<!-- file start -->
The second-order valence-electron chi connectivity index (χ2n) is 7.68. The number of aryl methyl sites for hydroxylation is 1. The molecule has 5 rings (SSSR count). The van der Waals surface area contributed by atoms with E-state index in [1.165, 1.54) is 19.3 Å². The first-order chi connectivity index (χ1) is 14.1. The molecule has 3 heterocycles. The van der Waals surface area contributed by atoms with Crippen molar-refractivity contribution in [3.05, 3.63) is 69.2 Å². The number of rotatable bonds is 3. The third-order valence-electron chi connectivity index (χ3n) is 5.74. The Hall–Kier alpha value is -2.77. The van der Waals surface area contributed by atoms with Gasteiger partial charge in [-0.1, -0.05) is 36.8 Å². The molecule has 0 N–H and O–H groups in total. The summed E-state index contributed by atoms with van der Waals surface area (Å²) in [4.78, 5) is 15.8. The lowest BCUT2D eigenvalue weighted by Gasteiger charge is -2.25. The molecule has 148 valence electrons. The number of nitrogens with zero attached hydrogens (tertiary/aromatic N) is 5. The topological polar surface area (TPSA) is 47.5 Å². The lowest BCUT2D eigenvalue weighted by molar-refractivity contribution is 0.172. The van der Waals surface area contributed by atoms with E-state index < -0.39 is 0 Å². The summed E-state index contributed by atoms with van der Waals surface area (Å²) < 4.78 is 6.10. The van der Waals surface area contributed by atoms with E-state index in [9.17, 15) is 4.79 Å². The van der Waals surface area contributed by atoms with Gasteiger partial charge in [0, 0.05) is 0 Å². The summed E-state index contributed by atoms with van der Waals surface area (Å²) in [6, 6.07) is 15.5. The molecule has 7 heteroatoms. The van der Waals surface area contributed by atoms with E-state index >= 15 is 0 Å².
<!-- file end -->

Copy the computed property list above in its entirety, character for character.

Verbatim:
The second-order valence-electron chi connectivity index (χ2n) is 7.68. The number of aryl methyl sites for hydroxylation is 1. The molecule has 5 rings (SSSR count). The van der Waals surface area contributed by atoms with E-state index in [1.165, 1.54) is 19.3 Å². The first-order chi connectivity index (χ1) is 14.1. The molecule has 3 heterocycles. The van der Waals surface area contributed by atoms with Crippen molar-refractivity contribution in [3.05, 3.63) is 69.2 Å². The number of rotatable bonds is 3. The third-order valence-electron chi connectivity index (χ3n) is 5.74. The Hall–Kier alpha value is -2.77. The van der Waals surface area contributed by atoms with Gasteiger partial charge in [-0.1, -0.05) is 36.8 Å². The molecule has 0 N–H and O–H groups in total. The summed E-state index contributed by atoms with van der Waals surface area (Å²) in [4.78, 5) is 15.8. The lowest BCUT2D eigenvalue weighted by Gasteiger charge is -2.25. The molecule has 148 valence electrons. The number of nitrogens with zero attached hydrogens (tertiary/aromatic N) is 5. The topological polar surface area (TPSA) is 47.5 Å². The lowest BCUT2D eigenvalue weighted by molar-refractivity contribution is 0.172. The van der Waals surface area contributed by atoms with E-state index < -0.39 is 0 Å². The summed E-state index contributed by atoms with van der Waals surface area (Å²) < 4.78 is 6.10. The van der Waals surface area contributed by atoms with E-state index in [9.17, 15) is 4.79 Å². The van der Waals surface area contributed by atoms with Gasteiger partial charge in [0, 0.05) is 0 Å². The summed E-state index contributed by atoms with van der Waals surface area (Å²) in [6, 6.07) is 15.5. The molecule has 7 heteroatoms. The van der Waals surface area contributed by atoms with E-state index >= 15 is 0 Å².